XML database

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An XML database is a data persistence software system that allows data to be stored in XML format. These data can then be queried, exported and serialized into the desired format. XML databases are usually associated with document-oriented databases.

Two major classes of XML database exist:[1]

  1. XML-enabled: these may either map XML to traditional database structures (such as a relational database[2]), accepting XML as input and rendering XML as output, or more recently support native XML types within the traditional database. This term implies that the database processes the XML itself (as opposed to relying on middleware).
  2. Native XML (NXD): the internal model of such databases depends on XML and uses XML documents as the fundamental unit of storage, which are, however, not necessarily stored in the form of text files.

Rationale for XML in databases[edit]

O'Connell gives one reason for the use of XML in databases: the increasingly common use of XML for data transport, which has meant that "data is extracted from databases and put into XML documents and vice-versa".[3] It may prove more efficient (in terms of conversion costs) and easier to store the data in XML format. In content-based applications, the ability of the native XML database also minimizes the need for extraction or entry of metadata to support searching and navigation. In a native XML environment, the entire content store becomes metadata through query languages such as XPath and XQuery, including content, attributes and relationships within the XML (find string "XABr" within element <para> containing attribute 123 having value "P" or "Q", only within parent Y and siblings F or G.) While this level of search capability is possible in external metadata, it requires more complex and difficult processing to reproduce the content tree in metadata.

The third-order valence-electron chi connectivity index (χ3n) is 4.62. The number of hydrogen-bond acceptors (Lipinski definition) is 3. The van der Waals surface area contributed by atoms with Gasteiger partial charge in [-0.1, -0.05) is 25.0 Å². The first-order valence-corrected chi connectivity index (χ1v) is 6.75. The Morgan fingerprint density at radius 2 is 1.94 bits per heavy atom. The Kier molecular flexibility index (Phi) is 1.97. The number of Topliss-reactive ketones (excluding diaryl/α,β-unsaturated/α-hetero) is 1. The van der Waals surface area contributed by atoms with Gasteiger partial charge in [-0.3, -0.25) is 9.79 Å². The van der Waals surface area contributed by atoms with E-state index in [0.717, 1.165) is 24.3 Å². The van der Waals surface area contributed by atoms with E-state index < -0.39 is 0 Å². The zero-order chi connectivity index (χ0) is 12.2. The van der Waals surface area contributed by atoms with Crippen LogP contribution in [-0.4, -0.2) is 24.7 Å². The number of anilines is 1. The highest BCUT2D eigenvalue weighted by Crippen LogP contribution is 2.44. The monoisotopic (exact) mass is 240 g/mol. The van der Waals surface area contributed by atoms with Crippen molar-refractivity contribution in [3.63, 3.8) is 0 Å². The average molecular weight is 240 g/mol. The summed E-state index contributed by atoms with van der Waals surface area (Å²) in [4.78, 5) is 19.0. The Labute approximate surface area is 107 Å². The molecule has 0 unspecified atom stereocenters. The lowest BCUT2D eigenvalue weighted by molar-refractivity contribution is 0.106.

XML Enabled databases[edit]

XML enabled databases typically offer one or more of the following approaches to storing XML within the traditional relational structure:

  1. XML is stored into a CLOB (Character large object)
  2. XML is `shredded` into a series of Tables based on a Schema [4]
  3. XML is stored into a native XML Type as defined by the ISO[5]

RDBMS that support the ISO XML Type are:

  1. IBM DB2 (pureXML[6])
  2. Microsoft SQL Server [7]
  3. Oracle Database [8]
  4. PostgreSQL [9]